In the step (c), hyaluronic acid or a salt thereof is precipitated by a common organic solvent precipitation method. As the organic solvent, an aqueous organic solvent such as acetone, methanol, ethanol, propanol, isopropanol, or acetonitrile can be used, and preferably ethanol is used. NaCl is added to a hyaluronic acid aqueous solution to the concentration of 0.5 to 3M, the solution is filtered, and an organic solvent is added to the filtrate in a volume of 1 to 5 times that of the filtrate to precipitate hyaluronic acid and its salt. The precipitate is then washed with 70% ethanol and dried.

The active carbon treatment can be conducted after the step (a) or (c). Specifically, to the culture filtrate of the step (a) or to the hyaluronic acid of the step (b), 0.1 to 3 (w/v) % of NaCl is added, and then 0.1 to 10 (w/v) % of active carbon is added. The active carbon is used to adsorb proteins or nucleic acid to remove it.

The purification method of hyaluronic acid can efficiently remove exothermic material, proteins, nucleic acid, and metal impurities, compared to the conventional method, and can minimize organic solvent precipitation frequency and hence prepare hyaluronic acid with a high purity by a simple and economical purification process. Accordingly, hyaluronic acid purified by the purification method of the present invention has a high purity of 99% and thus it can be used for cosmetics or medicines.

The present invention will be described with reference to the following examples. However, these are only to illustrate the present invention and the present invention is not limited to them.

EXAMPLE 1 Screening of Mutant Strain

Mutation was caused on Streptococcus zooepidemicus to select mutant strains that have non-hemolytic properties and do not have hyaluronidase activities.

Streptococcus zooepidemicus (KCTC 3318) was inoculated on 50 ml of Baco Todd Hewitt Broth from DIFCO Company and cultured at 37 C. until an algebraic growth period occurred. Then, 1 ml of the culture solution was centrifuged at a low temperature to recover precipitated cells, and 50 mM of tris-maleic acid buffer solution (pH 6.0) was added thereto and washed twice.

The cells were dispersed in a buffer solution at a concentration of 1103 cells/ml, and NTG (N-methyl-N′-nitrosoguanidine) was mixed therewith at a concentration of 200 μg/ml. The mixture was agitated at 37 C. for 30 minutes, and then the cells were washed with 50 mM of tris-maleic acid buffer solution (pH 6.0) twice. The cells were inoculated on Todd Hewitt Broth and cultured at 37 C. for 18 hours. The culture solution was obtained and then diluted with sterile saline solution to a concentration of 1103 cells/ml, and 0.1 ml of the diluted solution was cultured on Blood Agar to select colonies that did not show hemolysis.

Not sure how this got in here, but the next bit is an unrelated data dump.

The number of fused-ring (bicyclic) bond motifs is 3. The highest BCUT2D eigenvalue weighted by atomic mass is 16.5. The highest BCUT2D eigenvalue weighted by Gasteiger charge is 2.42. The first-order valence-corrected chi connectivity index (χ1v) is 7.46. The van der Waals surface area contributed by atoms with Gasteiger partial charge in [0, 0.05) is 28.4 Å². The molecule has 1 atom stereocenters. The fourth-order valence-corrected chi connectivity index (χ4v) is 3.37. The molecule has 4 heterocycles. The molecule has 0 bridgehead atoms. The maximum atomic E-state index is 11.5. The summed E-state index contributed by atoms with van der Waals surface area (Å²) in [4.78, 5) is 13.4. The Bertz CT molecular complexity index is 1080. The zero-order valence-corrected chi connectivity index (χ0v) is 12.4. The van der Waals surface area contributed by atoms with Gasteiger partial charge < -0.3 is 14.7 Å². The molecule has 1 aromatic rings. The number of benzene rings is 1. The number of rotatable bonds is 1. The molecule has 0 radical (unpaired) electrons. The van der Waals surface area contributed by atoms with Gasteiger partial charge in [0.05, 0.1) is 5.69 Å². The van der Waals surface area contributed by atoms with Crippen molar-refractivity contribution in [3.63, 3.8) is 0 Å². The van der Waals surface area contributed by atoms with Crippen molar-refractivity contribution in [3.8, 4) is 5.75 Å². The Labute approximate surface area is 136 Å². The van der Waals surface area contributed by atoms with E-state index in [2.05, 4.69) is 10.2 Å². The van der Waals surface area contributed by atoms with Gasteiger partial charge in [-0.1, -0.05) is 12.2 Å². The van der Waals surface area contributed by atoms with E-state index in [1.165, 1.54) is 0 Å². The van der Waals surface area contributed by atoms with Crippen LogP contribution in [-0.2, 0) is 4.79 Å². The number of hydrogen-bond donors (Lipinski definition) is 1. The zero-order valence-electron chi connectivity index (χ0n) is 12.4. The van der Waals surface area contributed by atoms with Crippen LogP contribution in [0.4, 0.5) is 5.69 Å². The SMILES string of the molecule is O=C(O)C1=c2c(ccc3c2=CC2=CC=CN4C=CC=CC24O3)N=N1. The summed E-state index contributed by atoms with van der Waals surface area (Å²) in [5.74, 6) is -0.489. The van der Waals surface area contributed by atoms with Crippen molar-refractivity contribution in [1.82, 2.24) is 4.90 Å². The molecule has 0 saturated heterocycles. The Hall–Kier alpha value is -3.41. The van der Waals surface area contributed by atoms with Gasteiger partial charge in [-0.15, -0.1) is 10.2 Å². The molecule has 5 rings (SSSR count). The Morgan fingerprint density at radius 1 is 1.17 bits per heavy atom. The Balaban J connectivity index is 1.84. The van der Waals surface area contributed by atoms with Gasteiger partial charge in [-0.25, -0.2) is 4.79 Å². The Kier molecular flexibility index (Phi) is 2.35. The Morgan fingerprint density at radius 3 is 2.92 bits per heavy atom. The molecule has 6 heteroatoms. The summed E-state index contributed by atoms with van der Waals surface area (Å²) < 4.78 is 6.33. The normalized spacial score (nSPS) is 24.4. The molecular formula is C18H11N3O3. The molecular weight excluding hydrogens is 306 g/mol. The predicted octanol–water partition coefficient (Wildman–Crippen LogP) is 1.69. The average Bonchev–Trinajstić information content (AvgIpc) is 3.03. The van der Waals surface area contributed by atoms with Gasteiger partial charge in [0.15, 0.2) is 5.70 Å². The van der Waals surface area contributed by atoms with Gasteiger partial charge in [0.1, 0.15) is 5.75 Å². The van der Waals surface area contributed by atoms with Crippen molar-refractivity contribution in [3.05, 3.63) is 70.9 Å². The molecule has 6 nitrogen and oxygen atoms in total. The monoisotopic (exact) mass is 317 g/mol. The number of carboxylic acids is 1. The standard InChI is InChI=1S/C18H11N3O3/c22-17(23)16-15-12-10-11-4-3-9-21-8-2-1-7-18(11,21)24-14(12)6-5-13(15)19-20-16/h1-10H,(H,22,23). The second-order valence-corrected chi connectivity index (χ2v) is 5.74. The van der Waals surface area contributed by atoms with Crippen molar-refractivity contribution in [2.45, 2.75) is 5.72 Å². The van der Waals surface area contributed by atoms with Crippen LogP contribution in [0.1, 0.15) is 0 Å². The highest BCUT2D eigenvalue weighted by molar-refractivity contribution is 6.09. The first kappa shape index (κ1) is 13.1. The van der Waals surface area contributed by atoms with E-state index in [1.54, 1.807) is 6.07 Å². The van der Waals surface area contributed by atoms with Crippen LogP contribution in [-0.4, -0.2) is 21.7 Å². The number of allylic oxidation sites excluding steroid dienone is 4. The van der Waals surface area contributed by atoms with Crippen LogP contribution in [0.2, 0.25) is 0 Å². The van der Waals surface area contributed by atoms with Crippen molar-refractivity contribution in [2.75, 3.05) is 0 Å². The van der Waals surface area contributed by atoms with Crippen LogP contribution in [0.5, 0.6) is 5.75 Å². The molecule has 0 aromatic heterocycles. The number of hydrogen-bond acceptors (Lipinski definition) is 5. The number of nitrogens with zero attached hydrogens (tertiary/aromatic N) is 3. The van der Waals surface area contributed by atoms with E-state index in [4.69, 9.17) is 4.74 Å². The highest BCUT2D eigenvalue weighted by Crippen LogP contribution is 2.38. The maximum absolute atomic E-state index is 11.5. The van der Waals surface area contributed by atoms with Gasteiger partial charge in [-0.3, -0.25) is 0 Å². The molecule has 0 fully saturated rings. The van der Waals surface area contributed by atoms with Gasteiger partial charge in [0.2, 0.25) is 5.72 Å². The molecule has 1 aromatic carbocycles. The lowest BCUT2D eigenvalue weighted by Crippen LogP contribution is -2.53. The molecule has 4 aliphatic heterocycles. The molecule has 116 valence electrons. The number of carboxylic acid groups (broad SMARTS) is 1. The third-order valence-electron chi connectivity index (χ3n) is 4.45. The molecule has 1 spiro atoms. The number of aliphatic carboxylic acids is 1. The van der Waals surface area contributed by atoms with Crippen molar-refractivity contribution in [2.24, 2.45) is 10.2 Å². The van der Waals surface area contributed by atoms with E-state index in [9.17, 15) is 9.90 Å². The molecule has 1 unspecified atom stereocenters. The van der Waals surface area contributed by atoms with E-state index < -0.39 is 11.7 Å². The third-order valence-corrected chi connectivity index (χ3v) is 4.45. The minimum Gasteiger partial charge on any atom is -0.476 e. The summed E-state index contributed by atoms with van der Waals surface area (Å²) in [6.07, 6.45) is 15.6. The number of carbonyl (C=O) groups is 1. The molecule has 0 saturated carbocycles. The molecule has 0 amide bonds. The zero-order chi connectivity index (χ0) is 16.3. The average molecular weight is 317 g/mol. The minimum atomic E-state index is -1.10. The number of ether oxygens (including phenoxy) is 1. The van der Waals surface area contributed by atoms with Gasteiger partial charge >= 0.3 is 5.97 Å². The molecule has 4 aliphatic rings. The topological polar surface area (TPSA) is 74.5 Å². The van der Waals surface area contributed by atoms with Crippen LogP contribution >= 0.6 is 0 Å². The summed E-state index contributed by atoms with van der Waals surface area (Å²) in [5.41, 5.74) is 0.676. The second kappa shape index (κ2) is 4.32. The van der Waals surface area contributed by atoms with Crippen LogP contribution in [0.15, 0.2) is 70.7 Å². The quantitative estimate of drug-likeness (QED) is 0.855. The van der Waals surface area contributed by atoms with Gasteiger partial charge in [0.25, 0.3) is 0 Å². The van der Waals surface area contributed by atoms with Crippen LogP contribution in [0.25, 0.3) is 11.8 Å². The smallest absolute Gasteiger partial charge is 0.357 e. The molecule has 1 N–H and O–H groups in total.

On the selected non-hemolytic mutant strains, mutation was caused by the same method as mentioned above to select strains that do not have hyaluronidase activity. The non-hemolytic mutant strains were coated on a Todd Hewitt Agar Broth containing 400 μg of hyaluronic acid and 1% albumin fraction V so that a single colony could be formed. Standing culture was conducted in a wet chamber at 37 C. for 2 to 5 days, and then 10 ml of 2N acetate solution was added and stood for 10 minutes. Colonies that showed rapid growth and largely form viscous material were selected.

The selected colonies were respectively inoculated on 1.5 L of culture medium for hyaluronic acid production, and aerobically cultured at 35 C., pH 6.95 to 7.05, for 20 hours. The culture solution was recovered and absolute viscosity was measured at 25 C. using a digital viscometer (Brookfield DVII+, 4 spin, 30 rpm). A part of the solution was precipitated with an organic solvent, dissolved in distilled water, and hyaluronic acid production was quantified by the carbazole method (Z. Dische, J. Biol. Chem. 167, 189 (1949)), thereby selecting strains that have high absolute viscosity of culture solution and show high hyaluronic acid production.

The selected strains were identified by analyzing the amino acid sequence of 16S rDNA (Jukes, T. H. & C. R., (1969). In mammalian protein metabolism, pp. 21-132; Edited by H. N. Munro., Saito, N. & Nei, M. (1987) Mol Biol vol 4, 406-425). As a result, the selected strains were identified as Streptococcus sp. hence they were named Streptococcus sp. KL0188. The Streptococcus sp. KL0188 was deposited with the Korean Collection for Type Culture on May 10, 2002, under deposition No. KCTC 10248BP.

EXAMPLE 2 Inspection of Hyaluronic Acid Productivity